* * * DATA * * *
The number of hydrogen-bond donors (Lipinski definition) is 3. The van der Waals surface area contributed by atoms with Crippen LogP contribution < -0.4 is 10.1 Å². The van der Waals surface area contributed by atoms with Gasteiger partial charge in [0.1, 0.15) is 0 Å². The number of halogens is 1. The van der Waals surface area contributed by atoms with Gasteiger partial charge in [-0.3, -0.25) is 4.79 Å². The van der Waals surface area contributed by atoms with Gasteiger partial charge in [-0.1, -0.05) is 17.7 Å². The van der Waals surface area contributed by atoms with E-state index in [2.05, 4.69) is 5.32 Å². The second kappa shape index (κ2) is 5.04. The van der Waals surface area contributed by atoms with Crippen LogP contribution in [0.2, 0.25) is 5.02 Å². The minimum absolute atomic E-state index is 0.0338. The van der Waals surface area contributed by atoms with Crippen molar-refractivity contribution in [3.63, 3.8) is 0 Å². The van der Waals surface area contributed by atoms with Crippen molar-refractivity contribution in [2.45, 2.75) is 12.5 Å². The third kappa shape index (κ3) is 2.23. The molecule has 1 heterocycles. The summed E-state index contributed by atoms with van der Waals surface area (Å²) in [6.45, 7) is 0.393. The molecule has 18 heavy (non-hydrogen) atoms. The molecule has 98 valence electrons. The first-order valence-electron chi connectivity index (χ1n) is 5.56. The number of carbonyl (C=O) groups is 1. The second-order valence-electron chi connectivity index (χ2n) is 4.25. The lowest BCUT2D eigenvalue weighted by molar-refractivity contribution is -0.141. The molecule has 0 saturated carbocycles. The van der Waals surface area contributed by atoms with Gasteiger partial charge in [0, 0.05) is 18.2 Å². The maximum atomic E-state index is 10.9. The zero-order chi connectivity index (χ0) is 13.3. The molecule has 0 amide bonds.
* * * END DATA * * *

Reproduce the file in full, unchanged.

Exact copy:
The number of hydrogen-bond donors (Lipinski definition) is 3. The van der Waals surface area contributed by atoms with Crippen LogP contribution < -0.4 is 10.1 Å². The van der Waals surface area contributed by atoms with Gasteiger partial charge in [0.1, 0.15) is 0 Å². The number of halogens is 1. The van der Waals surface area contributed by atoms with Gasteiger partial charge in [-0.3, -0.25) is 4.79 Å². The van der Waals surface area contributed by atoms with Gasteiger partial charge in [-0.1, -0.05) is 17.7 Å². The van der Waals surface area contributed by atoms with E-state index in [2.05, 4.69) is 5.32 Å². The second kappa shape index (κ2) is 5.04. The van der Waals surface area contributed by atoms with Crippen LogP contribution in [0.2, 0.25) is 5.02 Å². The minimum absolute atomic E-state index is 0.0338. The van der Waals surface area contributed by atoms with Crippen molar-refractivity contribution in [3.63, 3.8) is 0 Å². The van der Waals surface area contributed by atoms with Crippen molar-refractivity contribution in [2.45, 2.75) is 12.5 Å². The third kappa shape index (κ3) is 2.23. The molecule has 1 heterocycles. The summed E-state index contributed by atoms with van der Waals surface area (Å²) in [6.45, 7) is 0.393. The molecule has 18 heavy (non-hydrogen) atoms. The molecule has 98 valence electrons. The first-order valence-electron chi connectivity index (χ1n) is 5.56. The number of carbonyl (C=O) groups is 1. The second-order valence-electron chi connectivity index (χ2n) is 4.25. The lowest BCUT2D eigenvalue weighted by molar-refractivity contribution is -0.141. The molecule has 0 saturated carbocycles. The van der Waals surface area contributed by atoms with Gasteiger partial charge in [0, 0.05) is 18.2 Å². The maximum atomic E-state index is 10.9. The zero-order chi connectivity index (χ0) is 13.3. The molecule has 0 amide bonds.